Get Back on the Field Faster

Get Back on the Field Faster

How to treat (and prevent)school sports injuries

Despite our best efforts – good coaching, practice, protective gear – it’s practically a given that sooner or later someone’s going to get hurt on the playing field. Thankfully, the days of “Walk it off!” are long gone, and we now understand the importance of properly treating sports injuries.

According to Timothy W. Miller, DPT, regional director of physical therapy for St. Luke’s University Health Network, many common injuries in young players include foot and ankle sprains, muscle strains, tendon injuries, and stress fractures. And while they may seem relatively minor, ignoring them can lead to more trouble down the line.

“If you skip treatment, or stop it too soon, you can easily re-injure yourself,” Dr. Miller says. And simply trying to play again when you’re not completely healed will hamper performance. Fortunately, the physical therapy program at St. Luke’s can help young athletes heal better and help them return to the field or court faster.

“We have direct access to all the specialties in the St. Luke’s network,” Dr. Miller explains. “When you come in for an evaluation, we can start your physical therapy program right away – you won’t need to see a physician first. But if we determine that PT really isn’t appropriate in a given case, we can refer that patient quickly to one of our orthopedic surgeons or other specialists.”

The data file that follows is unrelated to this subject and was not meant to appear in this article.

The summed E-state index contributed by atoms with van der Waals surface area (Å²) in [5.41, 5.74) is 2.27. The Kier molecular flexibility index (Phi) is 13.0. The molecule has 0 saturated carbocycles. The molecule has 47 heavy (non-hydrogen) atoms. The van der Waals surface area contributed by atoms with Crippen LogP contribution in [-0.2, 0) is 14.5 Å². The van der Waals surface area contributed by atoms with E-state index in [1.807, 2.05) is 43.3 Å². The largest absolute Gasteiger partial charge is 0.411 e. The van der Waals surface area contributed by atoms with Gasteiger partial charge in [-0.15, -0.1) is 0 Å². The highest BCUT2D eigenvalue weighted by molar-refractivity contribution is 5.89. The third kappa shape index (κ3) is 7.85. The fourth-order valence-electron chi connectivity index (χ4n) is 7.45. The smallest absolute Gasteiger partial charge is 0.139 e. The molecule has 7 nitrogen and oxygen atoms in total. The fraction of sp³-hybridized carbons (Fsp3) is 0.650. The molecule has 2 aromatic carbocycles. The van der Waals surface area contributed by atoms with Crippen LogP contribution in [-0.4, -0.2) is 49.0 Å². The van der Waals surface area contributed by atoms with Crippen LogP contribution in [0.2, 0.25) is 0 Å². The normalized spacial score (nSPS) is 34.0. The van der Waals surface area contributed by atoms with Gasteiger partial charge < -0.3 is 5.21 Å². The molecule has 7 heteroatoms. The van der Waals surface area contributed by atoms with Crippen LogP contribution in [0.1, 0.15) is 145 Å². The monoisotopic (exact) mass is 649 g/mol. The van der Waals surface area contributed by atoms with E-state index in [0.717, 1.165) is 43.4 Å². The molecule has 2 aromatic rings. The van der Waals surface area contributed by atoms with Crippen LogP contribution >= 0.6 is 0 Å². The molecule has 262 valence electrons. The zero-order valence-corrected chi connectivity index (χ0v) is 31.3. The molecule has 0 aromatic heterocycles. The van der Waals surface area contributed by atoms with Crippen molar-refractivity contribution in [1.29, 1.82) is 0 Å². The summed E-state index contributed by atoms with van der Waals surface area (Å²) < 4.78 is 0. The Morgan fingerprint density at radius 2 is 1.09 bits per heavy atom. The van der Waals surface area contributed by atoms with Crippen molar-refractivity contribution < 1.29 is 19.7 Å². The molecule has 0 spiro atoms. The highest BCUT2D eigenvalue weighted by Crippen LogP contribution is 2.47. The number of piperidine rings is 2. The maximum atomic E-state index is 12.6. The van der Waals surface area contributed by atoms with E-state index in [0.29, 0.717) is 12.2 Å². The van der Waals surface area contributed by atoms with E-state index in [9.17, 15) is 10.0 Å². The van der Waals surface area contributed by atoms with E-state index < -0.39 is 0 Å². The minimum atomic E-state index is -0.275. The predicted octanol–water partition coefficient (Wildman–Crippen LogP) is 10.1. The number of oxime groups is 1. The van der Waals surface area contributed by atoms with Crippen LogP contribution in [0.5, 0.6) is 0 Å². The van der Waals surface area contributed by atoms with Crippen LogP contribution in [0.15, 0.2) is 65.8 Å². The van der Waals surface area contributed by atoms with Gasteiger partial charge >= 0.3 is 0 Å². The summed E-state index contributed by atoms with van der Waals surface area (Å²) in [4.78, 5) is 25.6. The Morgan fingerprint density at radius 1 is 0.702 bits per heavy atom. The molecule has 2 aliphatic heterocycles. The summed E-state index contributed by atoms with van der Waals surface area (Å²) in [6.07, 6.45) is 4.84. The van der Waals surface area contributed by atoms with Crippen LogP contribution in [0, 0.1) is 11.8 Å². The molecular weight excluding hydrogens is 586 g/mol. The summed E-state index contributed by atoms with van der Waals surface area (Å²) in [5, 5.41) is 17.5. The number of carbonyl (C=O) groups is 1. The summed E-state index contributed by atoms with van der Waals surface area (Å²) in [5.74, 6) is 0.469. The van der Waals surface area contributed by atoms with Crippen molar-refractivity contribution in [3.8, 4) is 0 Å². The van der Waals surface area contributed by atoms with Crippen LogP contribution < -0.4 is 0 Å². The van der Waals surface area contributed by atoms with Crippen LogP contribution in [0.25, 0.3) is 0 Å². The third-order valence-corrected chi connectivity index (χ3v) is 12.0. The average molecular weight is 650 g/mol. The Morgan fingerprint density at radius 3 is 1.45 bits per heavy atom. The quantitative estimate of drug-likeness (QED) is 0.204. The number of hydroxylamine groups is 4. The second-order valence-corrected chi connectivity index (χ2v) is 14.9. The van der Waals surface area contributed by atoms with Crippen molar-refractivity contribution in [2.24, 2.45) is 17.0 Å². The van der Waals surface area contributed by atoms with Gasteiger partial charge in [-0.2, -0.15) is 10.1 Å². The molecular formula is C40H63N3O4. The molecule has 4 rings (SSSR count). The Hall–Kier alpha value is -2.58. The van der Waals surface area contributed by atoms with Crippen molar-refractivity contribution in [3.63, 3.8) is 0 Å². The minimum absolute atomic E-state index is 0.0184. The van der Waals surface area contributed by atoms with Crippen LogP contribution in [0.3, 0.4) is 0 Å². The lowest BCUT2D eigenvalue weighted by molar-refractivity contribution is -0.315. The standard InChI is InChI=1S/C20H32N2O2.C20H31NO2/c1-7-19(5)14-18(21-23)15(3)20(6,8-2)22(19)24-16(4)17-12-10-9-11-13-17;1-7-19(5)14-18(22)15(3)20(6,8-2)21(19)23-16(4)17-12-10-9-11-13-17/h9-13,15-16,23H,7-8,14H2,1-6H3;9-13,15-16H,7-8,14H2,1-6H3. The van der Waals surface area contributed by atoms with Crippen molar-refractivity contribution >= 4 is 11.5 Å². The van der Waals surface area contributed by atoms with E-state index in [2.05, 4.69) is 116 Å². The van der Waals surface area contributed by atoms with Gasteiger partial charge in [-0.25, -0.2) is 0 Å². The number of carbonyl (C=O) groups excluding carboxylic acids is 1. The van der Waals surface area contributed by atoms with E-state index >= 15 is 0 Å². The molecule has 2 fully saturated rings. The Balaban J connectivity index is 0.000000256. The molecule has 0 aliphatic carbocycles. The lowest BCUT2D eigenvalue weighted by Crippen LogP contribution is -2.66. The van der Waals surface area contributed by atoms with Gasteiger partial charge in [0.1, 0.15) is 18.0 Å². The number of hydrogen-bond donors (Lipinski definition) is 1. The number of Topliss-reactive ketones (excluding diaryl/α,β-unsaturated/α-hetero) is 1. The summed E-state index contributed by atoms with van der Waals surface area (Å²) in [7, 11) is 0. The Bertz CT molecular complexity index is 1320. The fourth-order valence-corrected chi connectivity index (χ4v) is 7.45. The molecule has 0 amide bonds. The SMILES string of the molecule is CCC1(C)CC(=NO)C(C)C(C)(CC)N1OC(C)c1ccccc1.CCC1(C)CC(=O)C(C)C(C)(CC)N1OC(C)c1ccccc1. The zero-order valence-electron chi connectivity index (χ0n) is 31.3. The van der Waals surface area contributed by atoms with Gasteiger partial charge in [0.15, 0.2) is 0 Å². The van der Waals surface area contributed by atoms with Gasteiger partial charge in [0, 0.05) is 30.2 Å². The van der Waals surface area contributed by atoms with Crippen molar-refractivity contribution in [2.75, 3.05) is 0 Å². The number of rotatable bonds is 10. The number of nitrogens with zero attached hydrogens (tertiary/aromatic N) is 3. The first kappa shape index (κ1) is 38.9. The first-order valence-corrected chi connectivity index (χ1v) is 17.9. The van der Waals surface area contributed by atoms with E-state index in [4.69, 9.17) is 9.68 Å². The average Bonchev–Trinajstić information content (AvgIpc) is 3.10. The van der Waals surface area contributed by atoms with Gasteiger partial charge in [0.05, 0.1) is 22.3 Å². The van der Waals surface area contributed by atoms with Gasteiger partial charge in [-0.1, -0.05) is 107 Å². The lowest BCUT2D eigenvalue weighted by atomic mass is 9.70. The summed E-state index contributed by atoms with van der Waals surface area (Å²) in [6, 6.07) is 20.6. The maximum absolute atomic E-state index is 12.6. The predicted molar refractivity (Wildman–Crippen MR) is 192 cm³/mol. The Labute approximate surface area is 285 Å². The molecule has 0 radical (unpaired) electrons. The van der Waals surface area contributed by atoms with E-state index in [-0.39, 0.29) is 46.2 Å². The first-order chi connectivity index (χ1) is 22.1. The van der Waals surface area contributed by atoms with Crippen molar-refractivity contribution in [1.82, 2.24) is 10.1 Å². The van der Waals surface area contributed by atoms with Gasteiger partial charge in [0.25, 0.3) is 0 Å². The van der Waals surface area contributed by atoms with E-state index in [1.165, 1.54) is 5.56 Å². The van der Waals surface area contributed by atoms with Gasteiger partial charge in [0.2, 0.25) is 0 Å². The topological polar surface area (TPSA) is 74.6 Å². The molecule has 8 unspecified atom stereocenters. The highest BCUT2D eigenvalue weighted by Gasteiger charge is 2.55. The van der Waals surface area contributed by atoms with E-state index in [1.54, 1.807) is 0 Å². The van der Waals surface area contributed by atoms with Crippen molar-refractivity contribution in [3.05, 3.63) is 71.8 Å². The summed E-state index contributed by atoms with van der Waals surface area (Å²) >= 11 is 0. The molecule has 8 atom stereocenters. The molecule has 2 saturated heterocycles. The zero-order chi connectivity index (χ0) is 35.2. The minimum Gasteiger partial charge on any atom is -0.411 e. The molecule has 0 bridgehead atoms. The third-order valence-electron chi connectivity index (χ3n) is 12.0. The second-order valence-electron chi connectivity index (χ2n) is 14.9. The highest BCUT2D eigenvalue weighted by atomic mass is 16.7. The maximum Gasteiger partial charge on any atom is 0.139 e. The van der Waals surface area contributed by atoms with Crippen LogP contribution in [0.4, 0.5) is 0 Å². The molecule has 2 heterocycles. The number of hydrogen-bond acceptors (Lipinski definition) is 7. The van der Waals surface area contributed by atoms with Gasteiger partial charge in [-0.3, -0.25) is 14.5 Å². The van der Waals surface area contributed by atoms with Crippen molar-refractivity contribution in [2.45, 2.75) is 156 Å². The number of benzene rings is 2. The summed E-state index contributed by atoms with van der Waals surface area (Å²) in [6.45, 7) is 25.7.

The first step in a PT program is to evaluate pain, swelling, and range-of-motion. That info helps the therapist design a program geared to those particular symptoms. Stretches and other exercises address basic strengthening of damaged areas, as well as improving functional, day-to-day activities. “But we also concentrate on exercises important for particular sports,” says Dr. Miller. “For example, a rehab program for a basketball player would include a focus on better running and jumping. We’d also show them how to correct imbalances and improper technique, and how to lessen the potential for future injury.”

Sticking with one activity means you’ll be working (and perhaps overworking) a certain group of muscles, sometimes at the expense of others, and that can increase the likelihood of injury.

To help prevent injuries in the first place, Dr. Miller suggests that kids play more than one sport when possible, even if they have their heart set on being a football or baseball standout: “In this year’s NFL draft, 29 of the 32 first-round draft picks were multi-sport athletes in high school.” 

For more information on physical therapy and sports rehabilitation, visit stlukesphysicaltherapy.com/specialties/sports-rehabilitation

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